Twitter gets serious


Gabriela Guzman

On Dec. 5, Carolina Quevedo scrolls through her phone to see what the updates are on Twitter. “Twitter is where I go to keep myself updated on what’s going on and what people are thinking,” Quevedo said.

Leslie Ruiz, Business Team

With the accessibility of social media at everyone’s fingertips, students decided to use Twitter to voice their opinions about current events.


Junior Jared Pope diverged from his typical social media activity to talk about real world issues such as Ferguson. Pope’s tweets took a more serious tone when he began to tweet his stance on the issue.


“There shouldn’t have been that much force used on Michael Brown,” Pope said, “I mean yea, he robbed a store but the officer could’ve handled the situation differently.”


Although Pope didn’t know all of the facts, he stands by his opinion.


“It’s tight how we can talk about issues on Twitter, even though I don’t always agree with what other’s say,” Pope said. “I like it.”


Another relevant issue shared amongst social media is animal cruelty. Students like senior Tiffany Nunez retweet and discuss the issue.


“It’s disgusting how animals are treated for bait,” Nunez said. “I mean they have rights too, not like human rights, but it’s not ok to torture animals for personal use like bait.”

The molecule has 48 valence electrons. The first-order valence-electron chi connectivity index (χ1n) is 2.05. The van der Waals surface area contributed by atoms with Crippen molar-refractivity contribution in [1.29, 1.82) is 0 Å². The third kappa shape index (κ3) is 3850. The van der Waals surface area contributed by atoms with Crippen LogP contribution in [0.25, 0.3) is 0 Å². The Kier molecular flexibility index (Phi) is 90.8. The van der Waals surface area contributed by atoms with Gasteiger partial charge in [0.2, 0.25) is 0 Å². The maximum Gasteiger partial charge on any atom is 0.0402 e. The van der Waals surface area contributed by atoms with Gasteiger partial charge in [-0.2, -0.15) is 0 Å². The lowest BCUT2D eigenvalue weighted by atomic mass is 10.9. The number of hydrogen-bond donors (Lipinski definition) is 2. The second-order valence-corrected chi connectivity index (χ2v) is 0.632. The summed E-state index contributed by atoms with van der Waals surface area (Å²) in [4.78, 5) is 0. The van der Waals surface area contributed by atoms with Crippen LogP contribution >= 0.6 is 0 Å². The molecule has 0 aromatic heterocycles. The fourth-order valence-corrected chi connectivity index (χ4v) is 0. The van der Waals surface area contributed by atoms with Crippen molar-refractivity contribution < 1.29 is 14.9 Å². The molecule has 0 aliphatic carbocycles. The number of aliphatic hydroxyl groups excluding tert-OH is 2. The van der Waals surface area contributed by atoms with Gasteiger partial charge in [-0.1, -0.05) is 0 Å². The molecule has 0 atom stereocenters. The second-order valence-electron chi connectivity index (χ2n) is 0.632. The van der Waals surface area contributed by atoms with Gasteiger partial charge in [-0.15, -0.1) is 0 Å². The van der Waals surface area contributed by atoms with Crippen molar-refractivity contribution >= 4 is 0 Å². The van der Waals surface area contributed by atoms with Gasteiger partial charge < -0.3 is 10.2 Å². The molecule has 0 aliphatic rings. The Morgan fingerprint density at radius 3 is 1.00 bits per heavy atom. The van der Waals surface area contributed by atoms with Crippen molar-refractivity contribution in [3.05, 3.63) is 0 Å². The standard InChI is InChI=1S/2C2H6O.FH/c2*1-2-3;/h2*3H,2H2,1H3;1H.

Nunez is an advocate for students voicing their opinion by simply retweeting (which is to basically repost or forward a comment) or even tweeting a simple picture.


More modern issues that Downey Alumni Jaqueline Obeid decided to share via Twitter are the events happening in the Middle East, like the Israeli airstrikes on innocent Palestinian people.


“I feel like Twitter is the best place to spread awareness,” Obeid said. “I use hash tags and stuff which help get the word out.”


Although shared opinions sometimes get backlashed or are criticized, students are no longer afraid of what others think and are excited about the fact that their voices can be heard, even if it’s behind a phone or a computer screen. Twitter, which is a place usually known for causal exchanges and humorous banter, is now evolving in to a place of discussion and relevant topics.